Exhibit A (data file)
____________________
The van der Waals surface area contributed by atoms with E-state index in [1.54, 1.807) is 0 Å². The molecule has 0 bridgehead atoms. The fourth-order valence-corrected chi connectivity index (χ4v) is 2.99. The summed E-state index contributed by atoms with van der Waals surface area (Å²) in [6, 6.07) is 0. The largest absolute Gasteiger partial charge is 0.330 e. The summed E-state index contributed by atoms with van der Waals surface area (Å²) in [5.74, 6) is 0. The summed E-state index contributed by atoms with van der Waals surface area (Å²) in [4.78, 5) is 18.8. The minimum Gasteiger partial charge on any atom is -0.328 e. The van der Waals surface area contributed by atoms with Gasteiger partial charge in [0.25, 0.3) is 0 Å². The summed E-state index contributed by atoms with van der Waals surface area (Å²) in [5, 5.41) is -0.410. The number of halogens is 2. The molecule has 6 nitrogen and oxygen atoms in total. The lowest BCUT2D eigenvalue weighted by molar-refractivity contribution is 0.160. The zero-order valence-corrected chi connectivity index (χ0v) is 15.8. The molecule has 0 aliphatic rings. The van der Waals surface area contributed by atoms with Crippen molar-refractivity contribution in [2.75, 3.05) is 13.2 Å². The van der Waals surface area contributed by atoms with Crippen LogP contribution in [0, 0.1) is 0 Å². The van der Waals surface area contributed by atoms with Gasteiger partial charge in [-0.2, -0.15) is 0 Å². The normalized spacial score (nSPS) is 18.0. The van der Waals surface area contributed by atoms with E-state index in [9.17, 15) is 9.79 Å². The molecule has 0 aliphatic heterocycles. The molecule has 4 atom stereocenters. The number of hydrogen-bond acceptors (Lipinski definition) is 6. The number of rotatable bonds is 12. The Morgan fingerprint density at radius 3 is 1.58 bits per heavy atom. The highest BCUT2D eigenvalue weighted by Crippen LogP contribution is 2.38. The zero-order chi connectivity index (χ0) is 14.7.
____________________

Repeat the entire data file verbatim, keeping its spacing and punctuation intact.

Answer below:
The van der Waals surface area contributed by atoms with E-state index in [1.54, 1.807) is 0 Å². The molecule has 0 bridgehead atoms. The fourth-order valence-corrected chi connectivity index (χ4v) is 2.99. The summed E-state index contributed by atoms with van der Waals surface area (Å²) in [6, 6.07) is 0. The largest absolute Gasteiger partial charge is 0.330 e. The summed E-state index contributed by atoms with van der Waals surface area (Å²) in [5.74, 6) is 0. The summed E-state index contributed by atoms with van der Waals surface area (Å²) in [4.78, 5) is 18.8. The minimum Gasteiger partial charge on any atom is -0.328 e. The van der Waals surface area contributed by atoms with Gasteiger partial charge in [0.25, 0.3) is 0 Å². The summed E-state index contributed by atoms with van der Waals surface area (Å²) in [5, 5.41) is -0.410. The number of halogens is 2. The molecule has 6 nitrogen and oxygen atoms in total. The lowest BCUT2D eigenvalue weighted by molar-refractivity contribution is 0.160. The zero-order valence-corrected chi connectivity index (χ0v) is 15.8. The molecule has 0 aliphatic rings. The van der Waals surface area contributed by atoms with Crippen molar-refractivity contribution in [2.75, 3.05) is 13.2 Å². The van der Waals surface area contributed by atoms with Crippen LogP contribution in [0, 0.1) is 0 Å². The van der Waals surface area contributed by atoms with Gasteiger partial charge in [-0.2, -0.15) is 0 Å². The normalized spacial score (nSPS) is 18.0. The van der Waals surface area contributed by atoms with E-state index in [9.17, 15) is 9.79 Å². The molecule has 0 aliphatic heterocycles. The molecule has 4 atom stereocenters. The number of hydrogen-bond acceptors (Lipinski definition) is 6. The number of rotatable bonds is 12. The Morgan fingerprint density at radius 3 is 1.58 bits per heavy atom. The highest BCUT2D eigenvalue weighted by Crippen LogP contribution is 2.38. The zero-order chi connectivity index (χ0) is 14.7.